I wonder about cats in films like this. Just wandering through it seems – occasionally cued to chase or be chased, or are toted around like arm decoration. They don’t seem to distinguish themselves for the most part. Rarely does it seem you see the same one twice. I have this feeling sometimes that there were just cats running about the place and when it came time to need one for a scene they scooped a handy generic one up. I have wondered about cats in some of the early photos with models, such as the one in the post Painted Puss. As I think about it though, one could argue that the life of a photo studio cat was better than that of a film lot cat. After all they had to be pretty for their pictures to be taken. A life of greater leisure and care I imagine. Still, I think it depends though – those films lot cats probably had quite a raucous and interesting time, complete with mice, dogs, kids and kitty crew. More fun if you were the right kind of cat.

 

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Painted Puss, from Pams-Pictorama.com collection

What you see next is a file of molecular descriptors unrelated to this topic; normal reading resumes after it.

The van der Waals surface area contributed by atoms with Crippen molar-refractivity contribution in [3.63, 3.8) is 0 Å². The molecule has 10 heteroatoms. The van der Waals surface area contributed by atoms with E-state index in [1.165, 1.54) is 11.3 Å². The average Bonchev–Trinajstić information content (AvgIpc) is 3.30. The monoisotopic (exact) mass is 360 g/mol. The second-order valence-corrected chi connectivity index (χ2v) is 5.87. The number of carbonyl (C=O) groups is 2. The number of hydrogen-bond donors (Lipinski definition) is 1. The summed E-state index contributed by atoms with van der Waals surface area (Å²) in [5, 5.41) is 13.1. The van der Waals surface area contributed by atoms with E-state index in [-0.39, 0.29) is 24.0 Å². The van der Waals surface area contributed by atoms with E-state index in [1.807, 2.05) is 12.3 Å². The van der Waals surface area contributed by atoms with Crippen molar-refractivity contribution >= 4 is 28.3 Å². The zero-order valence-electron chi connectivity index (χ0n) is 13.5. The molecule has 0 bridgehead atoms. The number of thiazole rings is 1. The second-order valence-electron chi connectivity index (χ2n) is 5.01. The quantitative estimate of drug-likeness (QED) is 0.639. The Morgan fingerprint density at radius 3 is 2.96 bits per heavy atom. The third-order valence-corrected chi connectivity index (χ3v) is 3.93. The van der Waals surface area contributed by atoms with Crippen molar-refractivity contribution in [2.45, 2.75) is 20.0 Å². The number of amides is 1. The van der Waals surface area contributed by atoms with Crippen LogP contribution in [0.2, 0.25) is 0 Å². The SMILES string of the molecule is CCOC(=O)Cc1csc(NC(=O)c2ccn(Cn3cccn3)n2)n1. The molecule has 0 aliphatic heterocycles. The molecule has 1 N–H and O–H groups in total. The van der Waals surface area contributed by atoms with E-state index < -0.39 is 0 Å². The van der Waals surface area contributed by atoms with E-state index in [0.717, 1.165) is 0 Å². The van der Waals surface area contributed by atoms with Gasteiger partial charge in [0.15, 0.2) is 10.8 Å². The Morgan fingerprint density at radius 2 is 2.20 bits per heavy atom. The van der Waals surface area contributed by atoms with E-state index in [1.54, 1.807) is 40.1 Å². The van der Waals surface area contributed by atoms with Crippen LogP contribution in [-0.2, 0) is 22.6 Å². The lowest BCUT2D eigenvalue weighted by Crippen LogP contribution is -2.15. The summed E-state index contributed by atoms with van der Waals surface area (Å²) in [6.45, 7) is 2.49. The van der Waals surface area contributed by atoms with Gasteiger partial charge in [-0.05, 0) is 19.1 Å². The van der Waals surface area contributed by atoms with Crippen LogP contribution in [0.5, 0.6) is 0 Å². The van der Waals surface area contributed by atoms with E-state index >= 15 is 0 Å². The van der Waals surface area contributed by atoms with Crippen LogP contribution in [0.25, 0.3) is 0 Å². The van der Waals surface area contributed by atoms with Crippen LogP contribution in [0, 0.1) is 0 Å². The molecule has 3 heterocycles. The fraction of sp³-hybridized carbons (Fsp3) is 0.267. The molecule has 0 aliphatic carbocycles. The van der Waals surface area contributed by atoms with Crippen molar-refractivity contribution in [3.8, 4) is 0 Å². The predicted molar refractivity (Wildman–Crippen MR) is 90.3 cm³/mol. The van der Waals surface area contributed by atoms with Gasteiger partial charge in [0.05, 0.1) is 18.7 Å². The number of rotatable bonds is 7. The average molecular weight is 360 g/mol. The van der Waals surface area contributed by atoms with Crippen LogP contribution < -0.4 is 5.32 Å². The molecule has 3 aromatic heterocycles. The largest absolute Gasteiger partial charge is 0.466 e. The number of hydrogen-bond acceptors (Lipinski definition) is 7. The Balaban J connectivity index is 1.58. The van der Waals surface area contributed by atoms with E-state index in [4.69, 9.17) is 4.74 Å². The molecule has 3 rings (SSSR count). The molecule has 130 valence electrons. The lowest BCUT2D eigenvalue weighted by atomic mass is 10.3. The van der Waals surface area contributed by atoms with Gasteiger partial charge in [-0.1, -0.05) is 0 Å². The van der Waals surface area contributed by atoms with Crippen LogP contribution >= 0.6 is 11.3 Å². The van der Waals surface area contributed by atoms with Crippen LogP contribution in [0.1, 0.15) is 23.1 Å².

Die Kleine Mutter

 

Pam’s Pictorama Photo Post: This card turned up in my searching because Mary and her kid compatriots are dressing poor long-suffering kitty in this checked cloth regalia. Poor kit! Why do we love to dress them up so much? In fact, as I have discussed in Pictorama previously, there is something irresistible about it, at least for some of us. Wonder if Dr. Freud ever wrote about that!

This film was originally and more famously known under the original US release title Through the Back Door. Die kleine Mutter appears to be the German language version of this 1921 silent. Interesting that the original title makes reference an issue about class and money, and the German title focuses on a somewhat smarmy aspect of Mary caring for these war orphans she picks up along the way.